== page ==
Beyond the architectural world of high rise buildings and the wonders of the world exists a hub that houses the growing community of migrants who gave the city of Mumbai its cosmopolitan flavor and this dwelling of the working class became the 'Chawl'.
A chawl is translated from the Marathi word 'Chaal' which means a room fronted by a corridor. Chawls are either linear shaped with a common corridor aligned with adjacent placed rooms or a C or U shaped building with 3- 5 stories built with a common toilet, washing area and a balcony.
The similarity between chawls on an architectural note is the shared balconies which acts like a common corridor. The corridor in the front of the house acts as an entry door and the corridor in the back provides a common passage to access the sanitary facilities.
In case of a housing unit with two rooms, the first room is treated as a living room and sleeping room , and the second room is devoted for kitchen and utilities shared even as a study room.
A chawl stimulates interaction and is considered as a bridge to gap between the communities. Chawls also occupy a major role in the Bollywood industries with many who were brought up there to the ones who shot some masterpieces like Vaastav, Bunty aur Babli and the worldwide blockbuster "Slum-dog Millionaire".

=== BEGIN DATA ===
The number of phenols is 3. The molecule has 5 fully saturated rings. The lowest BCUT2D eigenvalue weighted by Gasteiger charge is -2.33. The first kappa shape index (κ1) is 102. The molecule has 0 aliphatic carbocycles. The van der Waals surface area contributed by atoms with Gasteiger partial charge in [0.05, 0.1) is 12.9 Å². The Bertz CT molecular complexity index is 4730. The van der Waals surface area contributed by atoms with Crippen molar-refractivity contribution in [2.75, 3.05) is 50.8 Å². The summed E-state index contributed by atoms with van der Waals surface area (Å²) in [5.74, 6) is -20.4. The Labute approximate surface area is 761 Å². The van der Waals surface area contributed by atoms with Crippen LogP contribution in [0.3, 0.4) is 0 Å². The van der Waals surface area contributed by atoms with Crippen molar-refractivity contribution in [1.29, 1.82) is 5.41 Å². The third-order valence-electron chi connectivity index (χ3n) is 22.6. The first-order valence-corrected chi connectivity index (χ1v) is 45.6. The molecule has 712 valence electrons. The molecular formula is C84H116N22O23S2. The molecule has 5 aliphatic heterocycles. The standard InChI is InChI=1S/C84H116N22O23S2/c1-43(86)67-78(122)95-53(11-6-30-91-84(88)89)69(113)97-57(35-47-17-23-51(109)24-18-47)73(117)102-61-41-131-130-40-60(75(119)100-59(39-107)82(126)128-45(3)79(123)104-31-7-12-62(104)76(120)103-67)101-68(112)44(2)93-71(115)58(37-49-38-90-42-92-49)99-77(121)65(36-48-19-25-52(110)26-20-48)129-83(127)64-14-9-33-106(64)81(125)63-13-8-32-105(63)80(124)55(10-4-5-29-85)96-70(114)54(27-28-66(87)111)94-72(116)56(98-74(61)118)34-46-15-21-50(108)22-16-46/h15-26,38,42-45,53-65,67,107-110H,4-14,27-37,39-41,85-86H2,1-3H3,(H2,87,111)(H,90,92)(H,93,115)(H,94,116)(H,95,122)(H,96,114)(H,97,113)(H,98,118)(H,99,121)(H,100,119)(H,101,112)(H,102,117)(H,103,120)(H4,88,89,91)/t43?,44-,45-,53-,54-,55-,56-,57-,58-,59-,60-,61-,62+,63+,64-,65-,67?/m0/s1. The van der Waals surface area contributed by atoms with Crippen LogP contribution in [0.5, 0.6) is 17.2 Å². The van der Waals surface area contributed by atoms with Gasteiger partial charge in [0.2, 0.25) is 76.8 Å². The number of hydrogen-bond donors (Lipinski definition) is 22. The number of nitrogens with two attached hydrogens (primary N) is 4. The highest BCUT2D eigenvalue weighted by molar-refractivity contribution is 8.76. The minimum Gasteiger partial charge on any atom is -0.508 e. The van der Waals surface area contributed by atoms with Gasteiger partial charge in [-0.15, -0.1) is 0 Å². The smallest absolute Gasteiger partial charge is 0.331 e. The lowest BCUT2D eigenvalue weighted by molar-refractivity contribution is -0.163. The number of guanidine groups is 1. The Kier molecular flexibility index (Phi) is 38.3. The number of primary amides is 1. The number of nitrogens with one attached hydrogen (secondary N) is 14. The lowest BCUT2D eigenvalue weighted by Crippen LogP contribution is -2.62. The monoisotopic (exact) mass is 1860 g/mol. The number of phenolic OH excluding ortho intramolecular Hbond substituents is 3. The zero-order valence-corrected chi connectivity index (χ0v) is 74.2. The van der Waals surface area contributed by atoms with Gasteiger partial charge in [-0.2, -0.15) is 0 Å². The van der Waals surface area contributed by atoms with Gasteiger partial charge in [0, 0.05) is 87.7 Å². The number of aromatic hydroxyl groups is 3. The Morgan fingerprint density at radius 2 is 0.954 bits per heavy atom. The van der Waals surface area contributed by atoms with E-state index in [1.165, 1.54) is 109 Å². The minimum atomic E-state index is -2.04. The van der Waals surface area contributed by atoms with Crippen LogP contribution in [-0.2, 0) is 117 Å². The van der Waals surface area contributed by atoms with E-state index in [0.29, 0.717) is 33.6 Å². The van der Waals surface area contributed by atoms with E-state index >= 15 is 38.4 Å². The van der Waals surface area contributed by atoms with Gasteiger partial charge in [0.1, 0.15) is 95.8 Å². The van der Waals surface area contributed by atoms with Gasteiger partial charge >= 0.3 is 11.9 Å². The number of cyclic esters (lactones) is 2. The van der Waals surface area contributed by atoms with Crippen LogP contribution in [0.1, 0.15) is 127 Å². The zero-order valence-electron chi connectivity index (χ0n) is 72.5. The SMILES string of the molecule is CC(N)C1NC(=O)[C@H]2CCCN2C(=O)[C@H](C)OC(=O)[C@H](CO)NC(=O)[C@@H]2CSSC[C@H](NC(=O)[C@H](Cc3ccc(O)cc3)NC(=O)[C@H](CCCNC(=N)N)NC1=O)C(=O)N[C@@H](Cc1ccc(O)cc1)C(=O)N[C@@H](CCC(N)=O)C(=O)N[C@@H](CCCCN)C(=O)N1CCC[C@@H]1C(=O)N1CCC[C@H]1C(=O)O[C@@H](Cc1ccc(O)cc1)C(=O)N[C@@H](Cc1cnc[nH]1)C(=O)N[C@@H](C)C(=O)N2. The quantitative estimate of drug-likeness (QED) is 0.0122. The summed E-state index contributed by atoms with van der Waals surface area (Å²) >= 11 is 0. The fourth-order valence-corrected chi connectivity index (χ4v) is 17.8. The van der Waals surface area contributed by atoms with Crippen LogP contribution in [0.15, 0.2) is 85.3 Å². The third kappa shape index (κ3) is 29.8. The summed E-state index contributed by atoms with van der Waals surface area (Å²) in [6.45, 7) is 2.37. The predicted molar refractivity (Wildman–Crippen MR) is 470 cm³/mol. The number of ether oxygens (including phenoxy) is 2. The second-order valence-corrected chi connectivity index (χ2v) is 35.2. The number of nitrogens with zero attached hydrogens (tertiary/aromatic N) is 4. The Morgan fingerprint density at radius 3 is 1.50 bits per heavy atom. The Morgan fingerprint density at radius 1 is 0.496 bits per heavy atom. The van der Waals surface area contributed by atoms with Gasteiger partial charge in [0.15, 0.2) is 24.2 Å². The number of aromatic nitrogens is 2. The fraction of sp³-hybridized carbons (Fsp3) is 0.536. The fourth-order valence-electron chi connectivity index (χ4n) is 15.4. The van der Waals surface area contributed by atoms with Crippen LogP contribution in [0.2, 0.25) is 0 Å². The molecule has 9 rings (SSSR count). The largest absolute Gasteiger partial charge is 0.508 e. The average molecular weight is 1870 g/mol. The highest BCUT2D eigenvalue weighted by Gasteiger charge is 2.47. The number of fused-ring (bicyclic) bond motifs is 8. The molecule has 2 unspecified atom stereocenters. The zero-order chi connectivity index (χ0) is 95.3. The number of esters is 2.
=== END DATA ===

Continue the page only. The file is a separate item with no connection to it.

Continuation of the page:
A total of 207 chawls are located at Sewri, Naigaon, N.M. Joshi Road (Delisle Road) and Worli in south Mumbai.
Which is the biggest chawl in Mumbai?
Dharavi is a locality in Mumbai, Maharashtra, India, considered to be one of Asia's largest slums. Dharavi has an area of just over 2.1 square kilometres (0.81 sq mi; 520 acres) and a population of about 1,000,000.
Some chawls exist under the BDD (Bombay Development Directorate) or BIT (Bombay Improvement Trust) Some of the other areas that are well known for a small town in itself i.e. 'Chawls' are listed below:
The Chawls of Agripada
Wadala East Chawls
175 Walkeshwar Road
If you are not aware then there are few celebrities who have emerged from these chawls like; Jackie Shroff, Vinod Kambli, Mahesh Manjrekar and more.
But on the account of structurally weak chawls and the need of urbanization and redevelopment required in Mumbai, Chawls are becoming extinct and are a major target for the developers and builders.
Nevertheless, on account of those who shifted from Chawls to flats do enjoy a better, hygienic living environment but the social life has literally come to an end where the ex-chawl residents miss the evening talks, balcony to balcony gossips and the festivals celebrated in togetherness.